Who Watches the Watchman?

o-GO-SET-A-WATCHMANGo Set A Watchman, Harper Lee’s prequel/retelling of to To Kill A Mockingbird is considered highly controversial, in part because of the way some readers consider this a betrayal of their version of the character Atticus Finch.

This is far from the first story re-telling that readers or viewers have deemed to be somehow “wrong”, writing over their own version of events. One of the first presentations Keidra and I did was at MIT – about the difference between canon (what is actually in the work itself as produced by the author or copyright owner) and “fanon” (what fans consider the story to truly be – filling in gaps, jumping over discrepancies, and shipping (oh, the shipping!).

A much older (and now well-known) occurred during the eight years when the character Sherlock Holmes was “dead” – any fanfiction written by fans in the interim was subsequently overruled. In that case, the fans were mostly just happy that there were new stories by the original author.

And in some ways, the views of this retelling/continuation of the story in Maycomb is a sideways version of the new canon of Star Wars. After all, now not all previously authorized work, such as the expanded universe, is canon. Instead, it is in a nebulous state of former canon (or even more honestly, it is now fanon).

VegetaBabyTrunksBulma But there is an even more interesting parallel to the continuation of the story of To Kill A Mockingbird – and one that continues to emerge – that of the anime Dragonball. The series Dragonball GT continued on without the story guidance the creator of Dragonball, Akira Toriyama. This month, there is a new show, Dragonball Super that supersedes what happened on GT. Many fans are happy about this retelling, as they felt the characterization in GT was watered-down compared to the earlier shows.

Interestingly, both the Dragonball and Mockingbird re-tellings/continuations show father/child relationships that are different than what was previously shown. Fan favorite Vegeta, who previously spends a significant chunk of DBZ beating up his time-traveling adult son in an attempt to train him in martial arts, spends much of GT driving his teenage daughter around for shopping. (I will not even touch here on the dumbing down of Bulma in GT). And in Go Set a Watchman, Atticus Finch is shown to be a racist segregationist, despite defending an innocent African-American defendant earlier in his career. It is still yet to be determined whether Vegeta will be driving Ms. Bra, but the new branch or retelling of the Dragonball story seems to be hitting the right note with fans.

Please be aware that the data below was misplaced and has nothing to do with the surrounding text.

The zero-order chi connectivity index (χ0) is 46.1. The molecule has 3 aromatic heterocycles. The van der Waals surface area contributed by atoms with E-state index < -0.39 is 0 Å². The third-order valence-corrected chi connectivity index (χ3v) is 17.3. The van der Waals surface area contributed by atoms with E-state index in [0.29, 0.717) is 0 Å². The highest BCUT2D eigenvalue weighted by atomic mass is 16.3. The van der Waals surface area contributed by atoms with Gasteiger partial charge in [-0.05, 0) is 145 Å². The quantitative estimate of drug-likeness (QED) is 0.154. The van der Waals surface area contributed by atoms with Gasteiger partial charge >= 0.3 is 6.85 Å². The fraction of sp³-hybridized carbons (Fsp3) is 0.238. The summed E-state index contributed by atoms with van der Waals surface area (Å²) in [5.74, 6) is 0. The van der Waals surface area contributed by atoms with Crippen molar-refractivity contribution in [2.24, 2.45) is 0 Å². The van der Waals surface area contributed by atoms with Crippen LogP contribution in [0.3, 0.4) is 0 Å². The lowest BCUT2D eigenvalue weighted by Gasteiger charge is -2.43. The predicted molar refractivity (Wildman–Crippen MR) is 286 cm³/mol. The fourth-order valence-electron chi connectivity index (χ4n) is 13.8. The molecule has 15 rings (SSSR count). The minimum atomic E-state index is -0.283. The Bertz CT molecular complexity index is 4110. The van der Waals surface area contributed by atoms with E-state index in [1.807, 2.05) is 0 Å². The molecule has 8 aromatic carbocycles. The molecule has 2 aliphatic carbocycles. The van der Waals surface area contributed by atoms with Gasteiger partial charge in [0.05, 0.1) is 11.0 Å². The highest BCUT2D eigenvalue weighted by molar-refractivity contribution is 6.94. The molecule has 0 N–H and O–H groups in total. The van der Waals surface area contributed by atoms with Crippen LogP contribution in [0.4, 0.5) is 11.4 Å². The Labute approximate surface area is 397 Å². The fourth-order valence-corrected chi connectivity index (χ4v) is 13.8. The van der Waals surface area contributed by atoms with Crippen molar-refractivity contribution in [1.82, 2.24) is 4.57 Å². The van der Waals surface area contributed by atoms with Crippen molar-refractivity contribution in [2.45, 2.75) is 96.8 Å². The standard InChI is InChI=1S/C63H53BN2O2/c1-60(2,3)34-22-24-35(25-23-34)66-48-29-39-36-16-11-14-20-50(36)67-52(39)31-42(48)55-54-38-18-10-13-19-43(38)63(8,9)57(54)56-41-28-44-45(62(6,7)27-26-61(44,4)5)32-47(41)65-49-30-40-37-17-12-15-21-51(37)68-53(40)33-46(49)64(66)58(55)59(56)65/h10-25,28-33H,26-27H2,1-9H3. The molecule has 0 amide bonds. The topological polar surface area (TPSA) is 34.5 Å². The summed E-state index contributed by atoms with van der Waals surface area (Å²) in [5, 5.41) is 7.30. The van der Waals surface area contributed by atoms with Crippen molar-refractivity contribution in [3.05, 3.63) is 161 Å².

However, Mockingbird doesn’t seem to make fans happy in the same way. Even the New York Times has wrote a think piece about the disappointment of people who have named their kids Atticus rethinking it after the publication of the new book. As long as authors can change the story, those that have “decided” what the canon or official story should be always run the risk of being disappointed. After all, The Wizard of Oz was originally viewed as a political allegory. If we would accept – even for a moment – that the first book was a story about America and powerful forces, Baum was perfectly capable of changing the story into a fantasy/fairy tale, thereby allowing for multiple sequels that would be more amenable to a larger market.

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